A business name change with IRS may or may not require getting a new employer identification number (EIN) depending on whether or not the business name change was a result of a change in the kind of business organization.

Business Name Change Overview

Observing the growth of your business, you may decide that its name no longer properly represents your business values. But there are several factors to deliberate on before opting for a change of business name. Changing the name of your business can cost extensively. You'll have to start over with a trademark, domain name, business licenses, and even go lengths to ensure your new name won't confuse your customers and won't conflict with the business names of other businesses that could create a legal burden for you.

Typically, a business name change with the IRS won't require a new EIN, even though the name of the EIN will have to be changed. Though it hardly happens, sometimes a business name change can occur right after the issuance of an EIN. If such a business hasn't yet made any tax filings with the IRS, it can send its business name change notice to the following address: IRS-Stop 343G, Cincinnati, OH 45999. The medium through which a business informs the IRS of its name change is determined by the kind of company it runs.

LLC Name Change

A limited liability company (LLC) is a kind of business organization, which blends the flexibility and pass-through taxation benefits of a partnership with the liability protection of a corporation. LLCs are not recognized by the IRS for reasons of federal taxation. Instead, LLCs are categorized as corporations, partnerships, or sole proprietorships. If your LLC effected a name change, reporting the name change to the IRS only takes a statement on your LLC's annual tax return.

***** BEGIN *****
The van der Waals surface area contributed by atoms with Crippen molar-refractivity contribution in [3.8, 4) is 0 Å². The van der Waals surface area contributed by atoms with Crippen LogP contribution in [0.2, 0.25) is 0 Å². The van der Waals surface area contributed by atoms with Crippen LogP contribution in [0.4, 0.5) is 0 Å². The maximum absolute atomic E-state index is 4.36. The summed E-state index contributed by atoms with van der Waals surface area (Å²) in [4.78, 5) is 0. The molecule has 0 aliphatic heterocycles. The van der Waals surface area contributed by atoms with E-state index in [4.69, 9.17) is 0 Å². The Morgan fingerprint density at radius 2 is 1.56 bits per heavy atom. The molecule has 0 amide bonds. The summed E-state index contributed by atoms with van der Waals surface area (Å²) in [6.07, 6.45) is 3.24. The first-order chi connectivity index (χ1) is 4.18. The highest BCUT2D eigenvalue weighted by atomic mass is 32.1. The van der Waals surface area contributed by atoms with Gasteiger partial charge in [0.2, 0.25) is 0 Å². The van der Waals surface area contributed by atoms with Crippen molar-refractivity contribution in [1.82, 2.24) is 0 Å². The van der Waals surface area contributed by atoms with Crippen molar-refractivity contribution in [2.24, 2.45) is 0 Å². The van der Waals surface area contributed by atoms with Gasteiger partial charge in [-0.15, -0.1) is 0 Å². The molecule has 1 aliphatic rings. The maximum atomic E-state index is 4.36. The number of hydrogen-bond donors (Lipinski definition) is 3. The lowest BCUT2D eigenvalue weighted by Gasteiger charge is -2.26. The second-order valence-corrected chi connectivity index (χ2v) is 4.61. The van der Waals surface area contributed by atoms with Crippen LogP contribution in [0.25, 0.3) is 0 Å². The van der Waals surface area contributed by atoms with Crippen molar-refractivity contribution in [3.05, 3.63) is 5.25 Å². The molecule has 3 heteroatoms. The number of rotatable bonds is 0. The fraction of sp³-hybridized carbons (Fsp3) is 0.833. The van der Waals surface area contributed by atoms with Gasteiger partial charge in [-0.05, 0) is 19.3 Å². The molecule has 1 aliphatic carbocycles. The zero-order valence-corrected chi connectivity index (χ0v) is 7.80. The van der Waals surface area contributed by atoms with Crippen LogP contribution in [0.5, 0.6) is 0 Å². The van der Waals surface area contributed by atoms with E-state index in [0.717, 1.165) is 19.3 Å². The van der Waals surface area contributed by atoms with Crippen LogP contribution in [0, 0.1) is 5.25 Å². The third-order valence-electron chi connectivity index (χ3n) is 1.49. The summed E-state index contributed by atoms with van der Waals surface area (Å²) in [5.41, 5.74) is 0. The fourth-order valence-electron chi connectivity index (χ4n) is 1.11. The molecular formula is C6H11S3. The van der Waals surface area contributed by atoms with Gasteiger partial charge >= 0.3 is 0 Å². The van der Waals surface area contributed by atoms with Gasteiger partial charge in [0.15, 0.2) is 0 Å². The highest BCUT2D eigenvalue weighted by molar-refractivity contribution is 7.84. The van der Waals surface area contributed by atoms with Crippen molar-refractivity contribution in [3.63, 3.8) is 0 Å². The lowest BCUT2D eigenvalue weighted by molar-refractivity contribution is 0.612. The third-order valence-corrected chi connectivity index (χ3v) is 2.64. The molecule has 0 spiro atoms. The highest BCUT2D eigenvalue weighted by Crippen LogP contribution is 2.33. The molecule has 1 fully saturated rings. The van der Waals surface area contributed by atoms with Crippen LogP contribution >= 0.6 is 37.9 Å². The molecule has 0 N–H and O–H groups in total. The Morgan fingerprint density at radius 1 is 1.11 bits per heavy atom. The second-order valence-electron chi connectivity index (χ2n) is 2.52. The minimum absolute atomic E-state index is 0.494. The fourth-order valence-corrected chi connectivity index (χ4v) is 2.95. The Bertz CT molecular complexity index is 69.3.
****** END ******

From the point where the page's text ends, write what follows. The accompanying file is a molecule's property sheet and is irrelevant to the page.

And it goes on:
Corporation Name Change

If your organization changed its name because it was converted from a corporation to a limited liability company, it needs a new EIN. To request a new EIN, send an application through the IRS's online EIN assistant. As a corporation, you can file an annual Form 1120 by checking “Name Change” on page 1, line E.

Form 1120 is for the U.S. Corporation Income Tax Return, which requires companies to annually file their debts and income. When supplying the organization's new name under section A of the form, including the old name of the company won't be necessary because an officer of the company must sign the form.

S Corporation Name Change

An S corporation can file Form 1120S by checking “Name Change” on page 1, and adding its company's new name under section A. Again, it won't be necessary to include the company's old name because an officer of the company must sign the form.

Partnership Name Change

A partnership can file Form 1065 by checking “Name Change” on page 1, line G. It also needs to add only the new name of the company as an officer of the company must sign the form.

Sole Proprietorship Name Change

A sole proprietorship can file by writing to notify the IRS of its company's name change, and mail the document to the IRS address where it files its annual tax return. That's because the IRS doesn't have a formal notification form for sole proprietorships filing for a change of name. However, an officer of the company must sign the document of notification (the letter) before sending it to the IRS.

LLC's Certificate of Amendment

Even if you've already filed a tax return for the present year, you can still file for your company's change of name without waiting for next year. To change the name of your LLC, you need to file a certificate of amendment with the original home state or country of your company. When filing for a change of company name with the IRS, you have to send a copy of the certificate of amendment with a letter to the IRS address where you filed your annual return, to inform the IRS of the name change.

You Need to Inform Others

The moment you've changed your company's name with the IRS, you'll have to inform everyone else about your company's name change as well. It's not a bad idea to compile a list of all other agencies and organizations your company regularly transacts with. Some of them are as follows:

  • Every state and local tax agency
  • Suppliers
  • Vendors
  • Banks
  • Companies

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